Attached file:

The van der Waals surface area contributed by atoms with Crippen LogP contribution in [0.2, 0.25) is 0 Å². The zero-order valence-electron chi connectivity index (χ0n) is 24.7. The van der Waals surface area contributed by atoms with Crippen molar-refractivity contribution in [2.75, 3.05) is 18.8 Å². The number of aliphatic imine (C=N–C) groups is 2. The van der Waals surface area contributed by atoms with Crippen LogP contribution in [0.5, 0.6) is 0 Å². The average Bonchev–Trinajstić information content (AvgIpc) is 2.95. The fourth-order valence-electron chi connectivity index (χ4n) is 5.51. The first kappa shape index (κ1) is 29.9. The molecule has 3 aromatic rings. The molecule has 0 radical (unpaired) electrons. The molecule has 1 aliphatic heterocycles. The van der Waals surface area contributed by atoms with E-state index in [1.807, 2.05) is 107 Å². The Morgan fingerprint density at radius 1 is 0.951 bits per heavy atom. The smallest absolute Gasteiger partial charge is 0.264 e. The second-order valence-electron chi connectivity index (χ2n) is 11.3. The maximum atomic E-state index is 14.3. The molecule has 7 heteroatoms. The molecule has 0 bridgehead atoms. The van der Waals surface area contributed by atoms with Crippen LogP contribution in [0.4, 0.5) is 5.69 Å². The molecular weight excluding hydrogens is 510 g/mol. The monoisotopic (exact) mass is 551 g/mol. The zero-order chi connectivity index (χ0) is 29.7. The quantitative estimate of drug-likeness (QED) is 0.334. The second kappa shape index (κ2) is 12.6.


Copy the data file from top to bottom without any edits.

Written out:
The van der Waals surface area contributed by atoms with Crippen LogP contribution in [0.2, 0.25) is 0 Å². The zero-order valence-electron chi connectivity index (χ0n) is 24.7. The van der Waals surface area contributed by atoms with Crippen molar-refractivity contribution in [2.75, 3.05) is 18.8 Å². The number of aliphatic imine (C=N–C) groups is 2. The van der Waals surface area contributed by atoms with Crippen LogP contribution in [0.5, 0.6) is 0 Å². The average Bonchev–Trinajstić information content (AvgIpc) is 2.95. The fourth-order valence-electron chi connectivity index (χ4n) is 5.51. The first kappa shape index (κ1) is 29.9. The molecule has 3 aromatic rings. The molecule has 0 radical (unpaired) electrons. The molecule has 1 aliphatic heterocycles. The van der Waals surface area contributed by atoms with E-state index in [1.807, 2.05) is 107 Å². The Morgan fingerprint density at radius 1 is 0.951 bits per heavy atom. The smallest absolute Gasteiger partial charge is 0.264 e. The second-order valence-electron chi connectivity index (χ2n) is 11.3. The maximum atomic E-state index is 14.3. The molecule has 7 heteroatoms. The molecule has 0 bridgehead atoms. The van der Waals surface area contributed by atoms with Crippen LogP contribution in [0.4, 0.5) is 5.69 Å². The molecular weight excluding hydrogens is 510 g/mol. The monoisotopic (exact) mass is 551 g/mol. The zero-order chi connectivity index (χ0) is 29.7. The quantitative estimate of drug-likeness (QED) is 0.334. The second kappa shape index (κ2) is 12.6.